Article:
Never be afraid to sit awhile and think. -- Lorraine Hansberry

T is for Thinking: the ICYouSee Guide To Critical Thinking

When in doubt, doubt.

Almost anyone can put up almost anything on the Web for almost any purpose. Look for ambiguity, manipulative reasoning, and bias. Examine assumptions, including and perhaps especially, your own. 

Accuracy is not easy to confirm. As with any research, you must test one source against another.

Here is an example. Who coined the phrase Question Authority!? Look at eight different Web sites and you might get eight or ten different answers.
  • Several sites attribute it to Timothy Leary without indicating where he said or wrote it.
  • A page claiming that Timothy Leary was a CIA agent says Leary was quoting Socrates.
  • In addition to Socrates, Ben Franklin hasn't been forgotten, nor Galileo, Hunter S. Thompson, nor James Baldwin.
  • Many simply credit "anonymous," a graffiti artist or a bumpersticker. Perhaps it's a bumper sticker summation of Socrates' idea.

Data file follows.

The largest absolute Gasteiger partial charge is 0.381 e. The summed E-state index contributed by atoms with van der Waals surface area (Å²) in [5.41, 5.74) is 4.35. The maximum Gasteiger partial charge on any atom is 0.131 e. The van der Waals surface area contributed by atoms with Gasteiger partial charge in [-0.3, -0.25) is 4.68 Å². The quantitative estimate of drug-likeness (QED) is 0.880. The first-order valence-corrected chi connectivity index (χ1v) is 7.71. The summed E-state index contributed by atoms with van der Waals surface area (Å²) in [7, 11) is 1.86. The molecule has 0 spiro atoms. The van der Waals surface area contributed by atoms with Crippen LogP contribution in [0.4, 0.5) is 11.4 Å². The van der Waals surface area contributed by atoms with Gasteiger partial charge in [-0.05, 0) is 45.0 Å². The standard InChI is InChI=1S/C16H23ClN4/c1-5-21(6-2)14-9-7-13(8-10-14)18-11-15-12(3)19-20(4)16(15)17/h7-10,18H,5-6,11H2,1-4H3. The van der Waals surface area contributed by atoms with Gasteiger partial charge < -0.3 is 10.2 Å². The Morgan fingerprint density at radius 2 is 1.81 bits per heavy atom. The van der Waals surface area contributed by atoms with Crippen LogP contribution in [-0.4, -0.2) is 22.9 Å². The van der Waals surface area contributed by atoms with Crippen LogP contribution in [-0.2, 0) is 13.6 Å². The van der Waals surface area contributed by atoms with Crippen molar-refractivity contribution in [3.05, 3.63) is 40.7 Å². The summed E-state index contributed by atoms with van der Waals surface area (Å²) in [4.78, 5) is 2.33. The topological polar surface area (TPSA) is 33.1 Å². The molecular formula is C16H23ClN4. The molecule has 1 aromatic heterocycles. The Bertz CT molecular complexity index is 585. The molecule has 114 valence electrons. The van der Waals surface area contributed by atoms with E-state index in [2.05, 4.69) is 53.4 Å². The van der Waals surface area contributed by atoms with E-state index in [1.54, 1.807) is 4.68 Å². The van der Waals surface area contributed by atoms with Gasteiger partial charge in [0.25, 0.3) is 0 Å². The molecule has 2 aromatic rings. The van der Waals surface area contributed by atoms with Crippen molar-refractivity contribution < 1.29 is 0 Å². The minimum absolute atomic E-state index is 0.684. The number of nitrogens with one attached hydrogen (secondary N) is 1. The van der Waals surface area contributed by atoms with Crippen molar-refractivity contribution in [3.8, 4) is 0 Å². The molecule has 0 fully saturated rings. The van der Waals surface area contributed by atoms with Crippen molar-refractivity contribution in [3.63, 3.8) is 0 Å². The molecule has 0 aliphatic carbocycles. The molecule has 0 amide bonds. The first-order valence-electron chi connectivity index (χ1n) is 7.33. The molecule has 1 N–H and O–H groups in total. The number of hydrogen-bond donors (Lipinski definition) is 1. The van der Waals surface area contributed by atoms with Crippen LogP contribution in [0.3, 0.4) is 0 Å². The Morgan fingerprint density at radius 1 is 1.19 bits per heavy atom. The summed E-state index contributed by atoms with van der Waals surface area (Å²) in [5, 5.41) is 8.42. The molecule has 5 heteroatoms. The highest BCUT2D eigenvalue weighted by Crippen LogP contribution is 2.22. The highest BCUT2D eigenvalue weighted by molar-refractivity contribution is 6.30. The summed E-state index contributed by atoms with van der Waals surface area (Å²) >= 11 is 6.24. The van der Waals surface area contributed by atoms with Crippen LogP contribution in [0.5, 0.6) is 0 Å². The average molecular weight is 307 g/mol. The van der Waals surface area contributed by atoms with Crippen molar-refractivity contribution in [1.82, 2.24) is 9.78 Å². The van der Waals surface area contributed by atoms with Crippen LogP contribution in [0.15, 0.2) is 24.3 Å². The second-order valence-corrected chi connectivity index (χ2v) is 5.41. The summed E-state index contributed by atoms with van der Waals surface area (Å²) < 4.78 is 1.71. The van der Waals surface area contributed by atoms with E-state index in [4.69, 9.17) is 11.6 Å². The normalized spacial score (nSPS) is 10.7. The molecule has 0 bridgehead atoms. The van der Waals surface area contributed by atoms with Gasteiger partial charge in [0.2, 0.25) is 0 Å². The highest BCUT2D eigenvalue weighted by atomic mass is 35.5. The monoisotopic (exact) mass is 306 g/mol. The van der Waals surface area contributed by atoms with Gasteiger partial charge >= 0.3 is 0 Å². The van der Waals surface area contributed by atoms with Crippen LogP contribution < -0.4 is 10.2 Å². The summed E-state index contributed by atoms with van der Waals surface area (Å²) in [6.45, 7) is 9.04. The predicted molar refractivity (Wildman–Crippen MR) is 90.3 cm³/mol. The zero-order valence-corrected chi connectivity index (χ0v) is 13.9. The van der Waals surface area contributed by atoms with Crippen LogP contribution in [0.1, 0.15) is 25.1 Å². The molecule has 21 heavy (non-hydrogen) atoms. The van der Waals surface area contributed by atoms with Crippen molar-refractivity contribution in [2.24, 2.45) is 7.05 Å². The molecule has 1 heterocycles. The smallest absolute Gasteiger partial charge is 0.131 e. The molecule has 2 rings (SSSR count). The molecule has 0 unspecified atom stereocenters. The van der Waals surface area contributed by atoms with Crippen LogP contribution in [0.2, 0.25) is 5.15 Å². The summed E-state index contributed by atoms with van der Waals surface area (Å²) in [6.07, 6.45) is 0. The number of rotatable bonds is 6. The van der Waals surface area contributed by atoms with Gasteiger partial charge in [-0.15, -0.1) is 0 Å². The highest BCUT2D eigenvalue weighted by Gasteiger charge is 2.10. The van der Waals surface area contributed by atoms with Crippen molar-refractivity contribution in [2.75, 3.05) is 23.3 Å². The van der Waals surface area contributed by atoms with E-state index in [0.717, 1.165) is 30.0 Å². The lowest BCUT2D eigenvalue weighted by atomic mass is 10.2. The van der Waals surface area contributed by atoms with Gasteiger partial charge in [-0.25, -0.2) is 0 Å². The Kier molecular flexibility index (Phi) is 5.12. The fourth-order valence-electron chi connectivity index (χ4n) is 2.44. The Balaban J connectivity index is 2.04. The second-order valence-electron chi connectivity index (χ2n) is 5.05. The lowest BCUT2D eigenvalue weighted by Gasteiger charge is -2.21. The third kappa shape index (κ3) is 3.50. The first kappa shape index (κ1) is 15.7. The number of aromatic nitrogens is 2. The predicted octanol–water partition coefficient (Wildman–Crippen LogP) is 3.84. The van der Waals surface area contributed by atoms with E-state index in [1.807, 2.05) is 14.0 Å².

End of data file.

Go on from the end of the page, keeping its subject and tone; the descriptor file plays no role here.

• For those of you who trust Wikipedia, even it doesn't seem to know [citation needed].
My advice: question the authority of all these Web sources.
To complete the circle, this page has been used (but not cited) as an authority on the origins of the slogan. On one page my phrase "bumper sticker summation of Socrates' idea" has been repeated.

Questions to think about:

  • Do you have good reason to believe that the information on the site is accurate?
  • Do authors back up their conclusions with any supportive evidence and documentation?
  • What makes you think the "facts" you see are really facts?

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ICYouSee T is for Thinking
John R. Henderson
Last modified: April 6, 2021